Monday, February 17, 2020, 12:15PM - 1:15PM
Interdisciplinary Institute for Ethics and Human Rights, University of Fribourg
SEEC S228 (Sievers Room)
Coffee and cookies before the talk.
Many of us who work on environmental issues feel torn about how we communicate current environmental challenges and also about how we should personally feel about them. On the one hand, there is a sense that the seriousness of these challenges is widely underestimated. On the other hand, we don't want to spread despair and depression. In this talk, I want to focus on one specific aspect of this tension: should we cultivate hope about climate change (and more specifically: hope to achieve the 1.5° goal)? Hope is routinely invoked as an 'icing': people who give talks on climate change feel the need to finish off their hard message with some positive vibes. However, those who do so often don't take hope particularly seriously. Someone who does take hope seriously but goes for the opposing stance is Greta Thunberg. She famously claimed that she doesn't want us to be hopeful. In this talk, I want to take the question of hope seriously but argue against Greta Thunberg. I give a quick overview over the philosophical analysis of the concept of hope and then look at two questions. First, is hope justified given the current scientific evidence? Second, if it is justified, what speaks for and against hope from a moral perspective?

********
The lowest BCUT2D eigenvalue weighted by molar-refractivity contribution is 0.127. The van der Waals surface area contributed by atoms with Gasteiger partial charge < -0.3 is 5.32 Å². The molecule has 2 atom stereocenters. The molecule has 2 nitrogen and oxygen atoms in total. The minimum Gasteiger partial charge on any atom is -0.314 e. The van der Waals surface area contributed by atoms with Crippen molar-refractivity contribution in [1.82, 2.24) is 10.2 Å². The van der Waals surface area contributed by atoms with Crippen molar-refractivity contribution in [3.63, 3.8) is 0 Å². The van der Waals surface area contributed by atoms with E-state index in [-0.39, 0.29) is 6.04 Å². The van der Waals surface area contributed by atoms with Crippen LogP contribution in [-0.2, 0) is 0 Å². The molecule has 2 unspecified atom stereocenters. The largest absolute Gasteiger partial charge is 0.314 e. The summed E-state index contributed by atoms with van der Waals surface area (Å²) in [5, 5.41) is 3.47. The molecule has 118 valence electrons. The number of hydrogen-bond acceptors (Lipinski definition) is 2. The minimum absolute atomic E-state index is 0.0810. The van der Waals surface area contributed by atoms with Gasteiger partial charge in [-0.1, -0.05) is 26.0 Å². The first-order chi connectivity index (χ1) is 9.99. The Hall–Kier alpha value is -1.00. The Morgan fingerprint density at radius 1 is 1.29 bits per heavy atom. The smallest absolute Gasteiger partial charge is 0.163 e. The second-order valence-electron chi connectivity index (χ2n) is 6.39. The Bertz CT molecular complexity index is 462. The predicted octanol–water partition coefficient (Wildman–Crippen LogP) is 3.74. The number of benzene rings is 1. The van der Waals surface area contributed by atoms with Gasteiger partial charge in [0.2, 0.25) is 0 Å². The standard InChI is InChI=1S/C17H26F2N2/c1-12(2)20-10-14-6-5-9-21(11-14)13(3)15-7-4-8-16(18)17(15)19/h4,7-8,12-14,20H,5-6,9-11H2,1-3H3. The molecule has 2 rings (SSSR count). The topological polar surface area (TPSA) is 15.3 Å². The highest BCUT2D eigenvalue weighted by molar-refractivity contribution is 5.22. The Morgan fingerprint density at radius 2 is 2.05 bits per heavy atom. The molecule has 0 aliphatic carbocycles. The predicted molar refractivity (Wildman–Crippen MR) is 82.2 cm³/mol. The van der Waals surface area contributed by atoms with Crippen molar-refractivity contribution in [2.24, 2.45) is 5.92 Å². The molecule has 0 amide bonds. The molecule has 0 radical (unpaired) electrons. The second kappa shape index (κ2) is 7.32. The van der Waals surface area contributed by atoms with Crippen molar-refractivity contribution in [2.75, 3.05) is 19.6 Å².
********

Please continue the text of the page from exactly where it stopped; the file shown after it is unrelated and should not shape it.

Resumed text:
Dominic Roser is a senior lecturer at the Interdisciplinary Institute for Ethics and Human Rights. As a philosopher and economist he focuses on the ethics of climate change, sustainability, global justice, intergenerational justice, risk, human rights, non-ideal theory, and ethical questions pertaining to economic policy, economic theory, and business.
Free and open to the public.